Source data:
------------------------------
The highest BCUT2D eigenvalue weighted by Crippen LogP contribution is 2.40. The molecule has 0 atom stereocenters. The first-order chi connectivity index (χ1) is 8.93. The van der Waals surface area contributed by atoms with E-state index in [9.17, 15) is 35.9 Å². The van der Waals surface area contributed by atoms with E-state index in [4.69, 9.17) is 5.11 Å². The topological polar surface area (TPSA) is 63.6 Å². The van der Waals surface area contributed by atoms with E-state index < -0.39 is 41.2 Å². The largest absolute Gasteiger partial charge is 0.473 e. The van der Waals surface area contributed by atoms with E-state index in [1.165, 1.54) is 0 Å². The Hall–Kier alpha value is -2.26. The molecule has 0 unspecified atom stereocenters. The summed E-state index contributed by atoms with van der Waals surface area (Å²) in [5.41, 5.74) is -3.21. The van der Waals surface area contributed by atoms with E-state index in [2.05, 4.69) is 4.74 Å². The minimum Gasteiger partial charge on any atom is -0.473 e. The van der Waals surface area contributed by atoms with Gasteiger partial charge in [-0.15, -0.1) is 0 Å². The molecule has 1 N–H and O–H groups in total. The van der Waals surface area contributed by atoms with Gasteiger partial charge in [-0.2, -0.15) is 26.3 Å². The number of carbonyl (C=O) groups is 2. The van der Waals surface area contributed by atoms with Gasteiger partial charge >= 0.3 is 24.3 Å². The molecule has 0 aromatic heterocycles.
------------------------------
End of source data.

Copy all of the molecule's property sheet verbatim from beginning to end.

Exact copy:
The highest BCUT2D eigenvalue weighted by Crippen LogP contribution is 2.40. The molecule has 0 atom stereocenters. The first-order chi connectivity index (χ1) is 8.93. The van der Waals surface area contributed by atoms with E-state index in [9.17, 15) is 35.9 Å². The van der Waals surface area contributed by atoms with E-state index in [4.69, 9.17) is 5.11 Å². The topological polar surface area (TPSA) is 63.6 Å². The van der Waals surface area contributed by atoms with E-state index < -0.39 is 41.2 Å². The largest absolute Gasteiger partial charge is 0.473 e. The van der Waals surface area contributed by atoms with E-state index in [1.165, 1.54) is 0 Å². The Hall–Kier alpha value is -2.26. The molecule has 0 unspecified atom stereocenters. The summed E-state index contributed by atoms with van der Waals surface area (Å²) in [5.41, 5.74) is -3.21. The van der Waals surface area contributed by atoms with E-state index in [2.05, 4.69) is 4.74 Å². The minimum Gasteiger partial charge on any atom is -0.473 e. The van der Waals surface area contributed by atoms with Gasteiger partial charge in [-0.15, -0.1) is 0 Å². The molecule has 1 N–H and O–H groups in total. The van der Waals surface area contributed by atoms with Gasteiger partial charge in [-0.2, -0.15) is 26.3 Å². The number of carbonyl (C=O) groups is 2. The van der Waals surface area contributed by atoms with Gasteiger partial charge >= 0.3 is 24.3 Å². The molecule has 0 aromatic heterocycles.